When your throat feels good, you probably don’t think about it much. But a dry, uncomfortable, scratchy throat can really mess up your day – especially if you have a job requiring lots of talking.
“Dry, uncomfortable throat is an extremely common symptom,” says Robert T. Sataloff, M.D., D.M.A., F.A.C.S, professor and chairman of the Department of Otolaryngology – Head and Neck Surgery at Drexel University College of Medicine. “Unfortunately, sometimes it is more than an inconvenience. It also can be a symptom of potentially troublesome problems.”
Here’s why you might feel like you swallowed sand, plus what to do to soothe the discomfort.
What causes a dry throat
Some common causes of a dry throat include:
Overusing your voice. If you yelled at your favorite sports team on television last night, your throat might feel raw today. For some guys, especially those who speak, shout, or sing for hours a day as part of their career, this raw, dry feeling can become a chronic problem.
Nasal congestion. A stuffed-up nose can lead to a dry throat. When your nose is congested and you breathe through your mouth, the saliva in your mouth and throat evaporates. Viral infections, such as colds, the flu, and Covid can all stuff up your nose and irritate your throat. So can allergies. A similar issue can happen in people with sleep apnea who use continuous positive airway pressure (CPAP) machines, says Dr. Sataloff.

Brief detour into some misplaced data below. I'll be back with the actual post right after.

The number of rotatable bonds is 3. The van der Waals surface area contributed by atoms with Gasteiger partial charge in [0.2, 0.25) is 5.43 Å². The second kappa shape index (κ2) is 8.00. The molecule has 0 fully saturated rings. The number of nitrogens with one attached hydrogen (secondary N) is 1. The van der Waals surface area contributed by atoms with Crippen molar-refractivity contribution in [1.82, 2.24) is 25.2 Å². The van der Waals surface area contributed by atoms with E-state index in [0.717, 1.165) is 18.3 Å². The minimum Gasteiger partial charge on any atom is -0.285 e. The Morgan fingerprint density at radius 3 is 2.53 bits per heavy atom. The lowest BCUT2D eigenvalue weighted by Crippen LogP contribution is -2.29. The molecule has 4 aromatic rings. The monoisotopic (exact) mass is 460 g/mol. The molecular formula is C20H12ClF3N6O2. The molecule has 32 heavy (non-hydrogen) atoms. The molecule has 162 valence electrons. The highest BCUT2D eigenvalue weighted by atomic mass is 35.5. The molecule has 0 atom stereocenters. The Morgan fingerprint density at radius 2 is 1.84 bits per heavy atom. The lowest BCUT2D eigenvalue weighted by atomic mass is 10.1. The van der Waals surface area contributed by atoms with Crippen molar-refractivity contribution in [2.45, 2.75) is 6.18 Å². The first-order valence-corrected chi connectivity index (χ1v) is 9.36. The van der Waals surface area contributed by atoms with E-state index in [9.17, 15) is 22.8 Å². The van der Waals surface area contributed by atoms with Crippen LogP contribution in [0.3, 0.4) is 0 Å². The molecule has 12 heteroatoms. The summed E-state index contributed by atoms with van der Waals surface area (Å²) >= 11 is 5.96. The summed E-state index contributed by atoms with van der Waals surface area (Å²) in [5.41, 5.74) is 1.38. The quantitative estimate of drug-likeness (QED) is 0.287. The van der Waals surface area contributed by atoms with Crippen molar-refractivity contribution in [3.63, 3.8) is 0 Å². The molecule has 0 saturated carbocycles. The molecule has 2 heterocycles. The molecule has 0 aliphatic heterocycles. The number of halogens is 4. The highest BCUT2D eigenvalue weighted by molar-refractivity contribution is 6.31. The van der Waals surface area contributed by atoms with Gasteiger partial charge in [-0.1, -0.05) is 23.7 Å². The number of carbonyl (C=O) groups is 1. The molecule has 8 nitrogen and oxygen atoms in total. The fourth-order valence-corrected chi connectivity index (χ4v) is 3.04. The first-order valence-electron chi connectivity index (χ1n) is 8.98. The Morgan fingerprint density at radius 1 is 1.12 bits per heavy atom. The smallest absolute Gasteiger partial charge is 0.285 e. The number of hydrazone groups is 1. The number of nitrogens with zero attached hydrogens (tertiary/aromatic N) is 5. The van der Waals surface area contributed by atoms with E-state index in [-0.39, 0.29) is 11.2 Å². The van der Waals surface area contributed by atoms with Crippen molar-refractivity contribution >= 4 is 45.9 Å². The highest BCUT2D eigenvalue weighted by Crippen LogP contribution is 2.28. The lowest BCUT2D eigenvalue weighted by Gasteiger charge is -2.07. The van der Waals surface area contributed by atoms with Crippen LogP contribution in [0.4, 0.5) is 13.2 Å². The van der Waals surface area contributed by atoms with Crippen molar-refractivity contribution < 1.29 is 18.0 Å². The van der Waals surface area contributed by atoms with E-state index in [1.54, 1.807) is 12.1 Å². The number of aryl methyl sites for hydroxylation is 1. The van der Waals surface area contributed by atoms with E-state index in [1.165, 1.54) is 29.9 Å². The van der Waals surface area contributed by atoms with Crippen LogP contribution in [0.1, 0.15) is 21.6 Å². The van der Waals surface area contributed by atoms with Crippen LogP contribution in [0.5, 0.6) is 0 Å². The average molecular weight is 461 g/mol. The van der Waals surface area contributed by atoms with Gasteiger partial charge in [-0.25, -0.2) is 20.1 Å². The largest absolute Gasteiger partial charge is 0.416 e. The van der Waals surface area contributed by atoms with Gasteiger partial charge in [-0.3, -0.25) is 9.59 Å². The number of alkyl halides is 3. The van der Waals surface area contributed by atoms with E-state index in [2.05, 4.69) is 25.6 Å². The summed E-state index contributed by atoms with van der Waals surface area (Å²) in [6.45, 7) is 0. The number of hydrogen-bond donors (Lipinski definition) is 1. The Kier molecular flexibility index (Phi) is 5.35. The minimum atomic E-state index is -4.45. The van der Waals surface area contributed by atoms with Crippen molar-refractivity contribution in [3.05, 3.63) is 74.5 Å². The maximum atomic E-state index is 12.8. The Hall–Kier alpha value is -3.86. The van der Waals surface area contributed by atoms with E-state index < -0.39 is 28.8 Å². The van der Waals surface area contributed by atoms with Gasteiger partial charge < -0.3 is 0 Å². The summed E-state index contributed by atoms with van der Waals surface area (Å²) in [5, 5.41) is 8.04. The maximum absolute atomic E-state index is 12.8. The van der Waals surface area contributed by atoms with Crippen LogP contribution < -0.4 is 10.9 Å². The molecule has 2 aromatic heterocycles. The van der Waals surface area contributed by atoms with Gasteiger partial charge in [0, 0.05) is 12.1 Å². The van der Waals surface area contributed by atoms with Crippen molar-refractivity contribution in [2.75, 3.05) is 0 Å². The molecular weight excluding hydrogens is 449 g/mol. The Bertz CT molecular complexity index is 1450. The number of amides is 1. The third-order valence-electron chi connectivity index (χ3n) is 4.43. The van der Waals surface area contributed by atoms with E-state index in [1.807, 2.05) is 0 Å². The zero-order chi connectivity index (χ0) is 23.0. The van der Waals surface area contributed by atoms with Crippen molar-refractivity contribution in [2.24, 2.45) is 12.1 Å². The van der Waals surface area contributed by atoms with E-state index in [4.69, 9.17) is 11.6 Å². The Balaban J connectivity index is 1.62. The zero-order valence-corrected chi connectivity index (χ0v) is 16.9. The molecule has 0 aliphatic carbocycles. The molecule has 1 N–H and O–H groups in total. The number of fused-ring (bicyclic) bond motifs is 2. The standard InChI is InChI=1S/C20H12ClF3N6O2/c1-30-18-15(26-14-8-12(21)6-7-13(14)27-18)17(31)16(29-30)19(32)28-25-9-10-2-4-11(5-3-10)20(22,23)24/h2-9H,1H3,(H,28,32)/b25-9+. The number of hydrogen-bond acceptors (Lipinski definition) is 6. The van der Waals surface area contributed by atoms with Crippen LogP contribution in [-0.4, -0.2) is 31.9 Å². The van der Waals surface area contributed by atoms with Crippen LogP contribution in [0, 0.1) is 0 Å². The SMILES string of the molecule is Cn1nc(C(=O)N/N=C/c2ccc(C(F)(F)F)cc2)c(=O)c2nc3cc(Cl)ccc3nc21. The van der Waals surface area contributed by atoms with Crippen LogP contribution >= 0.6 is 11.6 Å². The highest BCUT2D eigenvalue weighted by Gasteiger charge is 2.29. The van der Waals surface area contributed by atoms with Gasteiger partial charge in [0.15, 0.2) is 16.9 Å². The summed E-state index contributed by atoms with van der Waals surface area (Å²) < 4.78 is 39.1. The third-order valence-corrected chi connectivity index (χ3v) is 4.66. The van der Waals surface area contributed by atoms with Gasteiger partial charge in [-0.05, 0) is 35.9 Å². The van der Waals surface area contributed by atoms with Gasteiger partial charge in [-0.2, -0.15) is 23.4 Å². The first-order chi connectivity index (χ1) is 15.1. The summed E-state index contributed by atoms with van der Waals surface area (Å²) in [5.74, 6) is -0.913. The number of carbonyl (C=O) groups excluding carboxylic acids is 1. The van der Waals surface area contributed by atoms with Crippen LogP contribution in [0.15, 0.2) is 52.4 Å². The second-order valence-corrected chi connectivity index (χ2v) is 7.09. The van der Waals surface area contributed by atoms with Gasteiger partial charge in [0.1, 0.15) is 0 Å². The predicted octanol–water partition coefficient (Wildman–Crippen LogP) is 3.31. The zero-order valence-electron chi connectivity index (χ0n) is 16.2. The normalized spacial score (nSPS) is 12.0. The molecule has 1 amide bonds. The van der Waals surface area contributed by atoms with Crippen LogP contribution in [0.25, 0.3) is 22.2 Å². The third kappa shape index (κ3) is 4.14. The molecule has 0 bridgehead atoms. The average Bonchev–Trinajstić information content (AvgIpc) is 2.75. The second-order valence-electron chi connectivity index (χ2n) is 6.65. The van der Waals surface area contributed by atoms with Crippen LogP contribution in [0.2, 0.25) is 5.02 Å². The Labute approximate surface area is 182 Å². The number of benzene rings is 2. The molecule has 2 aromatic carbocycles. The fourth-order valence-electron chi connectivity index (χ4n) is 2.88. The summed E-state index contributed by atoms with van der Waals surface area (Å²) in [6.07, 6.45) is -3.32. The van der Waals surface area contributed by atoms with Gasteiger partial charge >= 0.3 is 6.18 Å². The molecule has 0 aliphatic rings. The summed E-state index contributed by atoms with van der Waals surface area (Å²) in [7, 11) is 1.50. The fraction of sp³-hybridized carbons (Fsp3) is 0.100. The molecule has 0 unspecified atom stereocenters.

Laryngopharyngeal reflux. In this common condition, stomach acid backs up into your throat, causing discomfort, a feeling that there is a lump in your throat, and dryness that can wake you up at night. You might also notice bad breath. Over time, laryngopharyngeal reflux can be not only uncomfortable but also dangerous, contributing to an increased risk of esophageal and laryngeal cancers, says Dr. Sataloff.
Sensitivity to environmental irritants. Everyday irritants, from dust to perfumes or gasoline, can irritate some peoples’ throats, says Dr. Sataloff. Do you live or work in an area where you’re exposed to asbestos, fiberglass particles, paint pigments, or materials used in ceramics or jewelry making? Those exposures could also be the culprits behind your dry throat.
Tobacco use.Smoking or chewing tobacco can damage your throat’s mucosal lining, causing discomfort and dryness, says Dr. Sataloff.
Medications.Certain drugs can have dry mouth and throat as a side effect. Examples include some antidepressants and antipsychotics, antihistamines and decongestants for allergies, obesity medications, blood pressure medicines, asthma medications, urinary incontinence treatments, antidiarrheals, chemotherapy drugs, and Parkinson’s treatments.
Other medical conditions. Many common conditions, including diabetes, yeast infections, various autoimmune diseases, Alzheimer’s disease, HIV/AIDS, cystic fibrosis, nerve injuries, and salivary gland disorders can decrease the lubrication of your throat and leave it feeling dry.
What to do about a dry throat
You can soothe a dry, uncomfortable throat at home in the following ways:
1. Cut back on alcohol and caffeine. Both can aggravate throat dryness.